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2002. i couldn't control my pain with minimal peels pill -- pills. sometime -- pills. sometimes i need none and sometimes 2 and sometimes 100. in physical leg therapy after knee replacement. my pain went from aspirin to a bottle of oxycontin and still being in pain. here is the deal. i spent 15 minutes in the office with a doctor. they do not have a clue. if i am addicted to drugs, they send you for 90 days to recover. i needed to be in a situation where they can see my pain and figure out how to treat it i have gone in public where i pass out and have seizures. i have been arrested because i've had seizures and went crazy over the pain. then i went to jail and i blacked out and they sent me to
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a hospital and got my pain under control and i was normal for two or three days. i cannot spend 15 minutes with a doctor and get it under control when i made 15 days for somebody can actually see what i go through. it is unbelievable. lost a my savings and kids. i am bed ridden. i can take almost no drugs. , iried to walk to the store pass out and have seizures. i basically cannot get out of bed. it is ridiculous because i am getting drugs when i do not need it. and when i need it, i need 10 times what the patch gives me. bed, but to get out of if i sit around for a couple of days, --
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host: sorry there. robert. go ahead, robert. caller: unfortunately, a couple of weeks ago, down in our neighborhood, a person overdosed and died in a car that was really upsetting to the people in the neighborhood. if the industry has lobbied against marijuana legalization? i know it has his own trade-offs and problems. concerned that it will be used as alternatives or to supplement where people can use less opioids and other painkillers? if you could answer that. host: sure, robert. guest: there are certainly people who are saying that the drug industry is coming out against marijuana legalization or planning to. there are others who are saying they plan to take over the marijuana industry. i have seen -- i have not seen
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significant evidence of either one yet. i think except for the ballot ,easures in the last election it was certainly a turning point because now a number of people are seeing that states can have access to legal marijuana. host: john in north miami beach, florida. good morning to you. are you there? you are on the air. caller: sorry. . used to smoke opium there was a lady who i knew who brought it back, i do not know how much she got it. we smoked opium for like six months. a nurse over there. we had a lot of fun. we got smashed every night. in the morning, we went to our respective jobs. nothing happened and did the same thing over and over. and we said,n out try to get some more.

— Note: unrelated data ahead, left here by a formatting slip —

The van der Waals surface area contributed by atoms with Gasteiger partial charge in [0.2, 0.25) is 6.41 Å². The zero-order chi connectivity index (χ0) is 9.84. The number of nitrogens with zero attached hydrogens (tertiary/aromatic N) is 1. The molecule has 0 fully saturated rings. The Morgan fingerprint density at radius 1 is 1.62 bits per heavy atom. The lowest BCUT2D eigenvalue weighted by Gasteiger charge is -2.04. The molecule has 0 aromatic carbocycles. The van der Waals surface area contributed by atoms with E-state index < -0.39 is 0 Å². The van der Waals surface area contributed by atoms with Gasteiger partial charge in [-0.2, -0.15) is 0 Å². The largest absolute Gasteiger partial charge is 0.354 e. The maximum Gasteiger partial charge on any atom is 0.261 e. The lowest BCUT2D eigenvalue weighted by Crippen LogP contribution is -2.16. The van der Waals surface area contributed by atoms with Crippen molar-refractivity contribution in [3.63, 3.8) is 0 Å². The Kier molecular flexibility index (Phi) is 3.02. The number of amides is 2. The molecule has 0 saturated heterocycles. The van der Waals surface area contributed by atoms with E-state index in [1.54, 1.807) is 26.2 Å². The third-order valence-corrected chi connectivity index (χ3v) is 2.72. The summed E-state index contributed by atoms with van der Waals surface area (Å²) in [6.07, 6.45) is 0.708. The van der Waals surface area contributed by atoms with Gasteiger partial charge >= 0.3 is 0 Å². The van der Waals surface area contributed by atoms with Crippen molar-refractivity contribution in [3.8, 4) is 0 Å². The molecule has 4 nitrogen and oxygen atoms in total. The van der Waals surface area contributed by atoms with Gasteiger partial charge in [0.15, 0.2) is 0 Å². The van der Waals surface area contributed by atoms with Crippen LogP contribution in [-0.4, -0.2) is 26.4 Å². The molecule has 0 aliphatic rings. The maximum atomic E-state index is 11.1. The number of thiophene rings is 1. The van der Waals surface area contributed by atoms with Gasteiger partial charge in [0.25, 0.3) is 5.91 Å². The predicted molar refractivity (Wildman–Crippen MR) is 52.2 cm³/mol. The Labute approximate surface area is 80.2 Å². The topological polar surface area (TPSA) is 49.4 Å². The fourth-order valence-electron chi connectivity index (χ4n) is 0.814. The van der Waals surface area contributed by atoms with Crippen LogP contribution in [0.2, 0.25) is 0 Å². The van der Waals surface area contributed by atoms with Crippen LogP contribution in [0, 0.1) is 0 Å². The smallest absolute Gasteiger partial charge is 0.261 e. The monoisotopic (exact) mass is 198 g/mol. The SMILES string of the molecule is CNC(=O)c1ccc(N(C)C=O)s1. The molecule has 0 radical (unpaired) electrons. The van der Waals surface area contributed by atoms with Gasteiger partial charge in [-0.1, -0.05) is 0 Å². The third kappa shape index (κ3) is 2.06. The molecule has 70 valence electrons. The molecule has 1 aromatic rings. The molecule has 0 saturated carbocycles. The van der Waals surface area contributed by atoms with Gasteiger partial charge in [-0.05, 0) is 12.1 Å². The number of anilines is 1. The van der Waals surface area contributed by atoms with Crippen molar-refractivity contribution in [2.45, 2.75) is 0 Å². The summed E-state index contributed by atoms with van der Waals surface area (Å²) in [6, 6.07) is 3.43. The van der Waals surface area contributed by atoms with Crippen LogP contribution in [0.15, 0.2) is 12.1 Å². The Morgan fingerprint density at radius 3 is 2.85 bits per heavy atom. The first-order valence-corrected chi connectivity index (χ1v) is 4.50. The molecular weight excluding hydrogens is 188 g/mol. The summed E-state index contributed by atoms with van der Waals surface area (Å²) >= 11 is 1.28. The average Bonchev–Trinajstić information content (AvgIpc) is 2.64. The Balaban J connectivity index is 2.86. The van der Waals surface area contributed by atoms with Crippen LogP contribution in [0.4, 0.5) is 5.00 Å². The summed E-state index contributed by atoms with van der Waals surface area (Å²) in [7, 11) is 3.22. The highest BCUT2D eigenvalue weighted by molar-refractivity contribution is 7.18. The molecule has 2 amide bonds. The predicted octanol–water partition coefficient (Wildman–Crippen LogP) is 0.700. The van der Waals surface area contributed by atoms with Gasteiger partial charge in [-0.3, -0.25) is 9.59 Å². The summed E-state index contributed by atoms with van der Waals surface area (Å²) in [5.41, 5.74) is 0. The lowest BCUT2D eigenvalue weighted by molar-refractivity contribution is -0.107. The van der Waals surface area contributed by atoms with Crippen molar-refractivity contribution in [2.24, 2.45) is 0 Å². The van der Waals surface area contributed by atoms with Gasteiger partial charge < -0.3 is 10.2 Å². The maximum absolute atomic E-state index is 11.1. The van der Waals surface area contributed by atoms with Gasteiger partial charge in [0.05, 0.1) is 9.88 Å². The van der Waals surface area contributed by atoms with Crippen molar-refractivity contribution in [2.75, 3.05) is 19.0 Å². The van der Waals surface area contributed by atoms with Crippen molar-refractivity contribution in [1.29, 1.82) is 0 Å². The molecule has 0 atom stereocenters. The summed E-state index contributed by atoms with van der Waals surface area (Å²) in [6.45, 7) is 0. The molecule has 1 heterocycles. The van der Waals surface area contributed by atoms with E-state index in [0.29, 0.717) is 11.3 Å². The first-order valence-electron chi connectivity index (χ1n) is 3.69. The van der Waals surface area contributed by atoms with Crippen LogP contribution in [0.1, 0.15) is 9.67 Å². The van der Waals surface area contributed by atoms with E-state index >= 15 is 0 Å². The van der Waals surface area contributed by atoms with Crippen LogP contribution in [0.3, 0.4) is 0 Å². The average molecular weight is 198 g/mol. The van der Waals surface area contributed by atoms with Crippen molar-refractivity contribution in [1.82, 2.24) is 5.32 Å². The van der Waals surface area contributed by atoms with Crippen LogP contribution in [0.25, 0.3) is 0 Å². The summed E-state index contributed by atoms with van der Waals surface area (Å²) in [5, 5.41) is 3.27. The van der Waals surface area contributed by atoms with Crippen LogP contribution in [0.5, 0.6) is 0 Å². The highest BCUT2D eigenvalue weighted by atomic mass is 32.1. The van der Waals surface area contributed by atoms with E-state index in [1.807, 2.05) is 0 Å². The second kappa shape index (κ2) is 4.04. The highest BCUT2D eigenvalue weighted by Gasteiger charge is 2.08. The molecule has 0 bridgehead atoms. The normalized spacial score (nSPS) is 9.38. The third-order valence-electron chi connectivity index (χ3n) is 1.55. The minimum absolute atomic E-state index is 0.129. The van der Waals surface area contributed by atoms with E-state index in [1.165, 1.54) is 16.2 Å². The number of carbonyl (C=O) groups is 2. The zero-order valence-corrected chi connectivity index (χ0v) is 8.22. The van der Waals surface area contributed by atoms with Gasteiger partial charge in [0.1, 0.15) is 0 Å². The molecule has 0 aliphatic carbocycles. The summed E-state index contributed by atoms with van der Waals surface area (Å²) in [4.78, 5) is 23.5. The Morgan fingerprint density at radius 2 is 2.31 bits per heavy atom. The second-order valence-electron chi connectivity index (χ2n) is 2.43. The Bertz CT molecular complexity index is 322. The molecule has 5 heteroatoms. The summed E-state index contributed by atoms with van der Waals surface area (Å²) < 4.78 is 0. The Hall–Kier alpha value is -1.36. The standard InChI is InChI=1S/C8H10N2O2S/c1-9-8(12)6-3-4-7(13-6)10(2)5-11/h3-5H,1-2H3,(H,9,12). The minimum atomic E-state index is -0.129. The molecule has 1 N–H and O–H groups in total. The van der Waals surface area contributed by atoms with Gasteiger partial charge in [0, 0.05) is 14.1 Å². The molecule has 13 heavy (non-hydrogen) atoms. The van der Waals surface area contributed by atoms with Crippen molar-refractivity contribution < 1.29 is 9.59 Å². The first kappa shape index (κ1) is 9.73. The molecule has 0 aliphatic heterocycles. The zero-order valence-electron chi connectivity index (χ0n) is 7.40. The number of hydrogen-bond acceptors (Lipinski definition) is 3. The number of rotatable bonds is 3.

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she said, i cannot get it. ok, that is fine. there were no to draw since the dutch withdrawing -- withdrawal symptoms. all of a sudden, out of the clear blue, i went to a doctor and he said he now hide. i explained i had taken opioids or opium, whenever you want to call it, i am not an expert on it. he said, you have hypertension. what we are going to do is give a resulta blocker and benzomean -- been so -- called valiant. it was a poison to me. i cannot go more than an hour without it. and then he said, we will change it to ativan. when i did my research, it was a bit so dapper main -- benzo
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also. and then a non-generic. i was addicted to that. . had withdrawal symptoms i had sweats. i read that benzos are harder to win --w from then hair heroin. i got all the stuff but it took me months. i went down for my 30 milligrams toay, it was actually close 100. i started breaking the pills until finally one morning i woke up and felt good, felt good for a week, no relapses. that was 30 years ago. benzo really got me hooked. do anything toot me. i will like to hear your comments on this.
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host: liz essley whyte> not know of anybody who smokes opium these days. people start with a painkillers and graduate to heroin. i will say that benzos and opioids today are a lethal, toxic combination. a number of states have addressed both together because they are so dangerous in causing overdoses. host: congress recently acted on this. what did it they do and did the drug companies have influence over the legislation? congressis summer, passed a bill to get more medication treatment in an a drug overdose reversal into the hands of state agencies and more responders. they do not provide a lot of funding and they recently added it in. one of the things they managed
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to do in the course was to the rebateseak from that pharmaceutical companies normally have to pay to the federal government for medicaid for abuse to true drugs. that was worth $75 million. it was a 75 million dollar break for drugmakers for these types of drugs which are supposed to be harder to abuse and some people say it is the solution to others saying -- host: lori in texas. good morning. caller: good morning. liz essley whyte is awfully young. in the 1980's, they started this and people were committing suicide because of they cannot handle their pain medication. what started this all this time